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Computers have become so smart during the past 20 years that people don’t think twice about chatting with digital assistants like Alexa and Siri or seeing their friends automatically tagged in Facebook pictures.

But making those quantum leaps from science fiction to reality required hard work from computer scientists like Yoshua Bengio, Geoffrey Hinton and Yann LeCun. The trio tapped into their own brainpower to make it possible for machines to learn like humans, a breakthrough now commonly known as “artificial intelligence,” or AI.

Their insights and persistence were rewarded Wednesday with the Turing Award, an honor that has become known as technology industry’s version of the Nobel Prize. It comes with a $1 million prize funded by Google, a company where AI has become part of its DNA.

The award marks the latest recognition of the instrumental role that artificial intelligence will likely play in redefining the relationship between humanity and technology in the decades ahead.

Artificial intelligence is now one of the fastest-growing areas in all of science and one of the most talked-about topics in society,” said Cherri Pancake, president of the Association for Computing Machinery, the group behind the Turing Award.

Although they have known each other for than 30 years, Bengio, Hinton and LeCun have mostly worked separately on technology known as neural networks. These are the electronic engines that power tasks such as facial and speech recognition, areas where computers have made enormous strides over the past decade. Such neural networks also are a critical component of robotic systems that are automating a wide range of other human activity, including driving.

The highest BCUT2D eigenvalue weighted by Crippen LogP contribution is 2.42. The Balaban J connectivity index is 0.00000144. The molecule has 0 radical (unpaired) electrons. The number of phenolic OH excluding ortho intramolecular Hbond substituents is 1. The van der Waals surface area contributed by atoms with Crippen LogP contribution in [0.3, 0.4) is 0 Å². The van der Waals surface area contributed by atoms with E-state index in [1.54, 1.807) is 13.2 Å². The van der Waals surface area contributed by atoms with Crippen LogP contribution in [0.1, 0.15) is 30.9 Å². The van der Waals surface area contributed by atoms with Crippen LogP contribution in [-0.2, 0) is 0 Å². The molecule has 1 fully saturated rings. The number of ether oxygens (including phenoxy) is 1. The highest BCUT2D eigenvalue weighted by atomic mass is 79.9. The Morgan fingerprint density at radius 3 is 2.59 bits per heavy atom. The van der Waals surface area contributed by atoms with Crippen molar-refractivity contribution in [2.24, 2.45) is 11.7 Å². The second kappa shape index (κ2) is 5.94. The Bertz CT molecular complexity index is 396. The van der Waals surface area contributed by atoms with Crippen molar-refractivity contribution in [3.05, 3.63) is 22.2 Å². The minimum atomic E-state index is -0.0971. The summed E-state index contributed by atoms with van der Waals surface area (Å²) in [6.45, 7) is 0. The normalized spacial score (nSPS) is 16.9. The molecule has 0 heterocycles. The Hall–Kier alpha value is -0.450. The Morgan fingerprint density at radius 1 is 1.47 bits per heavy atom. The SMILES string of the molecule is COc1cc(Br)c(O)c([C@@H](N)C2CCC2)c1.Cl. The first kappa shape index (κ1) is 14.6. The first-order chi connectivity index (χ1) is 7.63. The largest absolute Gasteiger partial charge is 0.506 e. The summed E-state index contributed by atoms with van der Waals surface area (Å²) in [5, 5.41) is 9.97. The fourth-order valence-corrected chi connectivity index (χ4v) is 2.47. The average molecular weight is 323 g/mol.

Their belief in the power of neural networks was once mocked by their peers, Hinton said. No more. He now works at Google as a vice president and senior fellow while LeCun is chief AI scientist at Facebook. Bengio remains immersed in academia as a University of Montreal professor in addition to serving as scientific director at the Artificial Intelligence Institute in Quebec.

“For a long time, people thought what the three of us were doing was nonsense,” Hinton said in an interview with The Associated Press. “They thought we were very misguided and what we were doing was a very surprising thing for apparently intelligent people to waste their time on. My message to young researchers is, don’t be put off if everyone tells you what are doing is silly.” Now, some people are worried that the results of the researchers’ efforts might spiral out of control.

While the AI revolution is raising hopes that computers will make most people’s lives more convenient and enjoyable, it’s also stoking fears that humanity eventually will be living at the mercy of machines.

Bengio, Hinton and LeCun share some of those concerns especially the doomsday scenarios that envision AI technology developed into weapons systems that wipe out humanity.

But they are far more optimistic about the other prospects of AI empowering computers to deliver more accurate warnings about floods and earthquakes, for instance, or detecting health risks, such as cancer and heart attacks, far earlier than human doctors.

“One thing is very clear, the techniques that we developed can be used for an enormous amount of good affecting hundreds of millions of people,” Hinton said.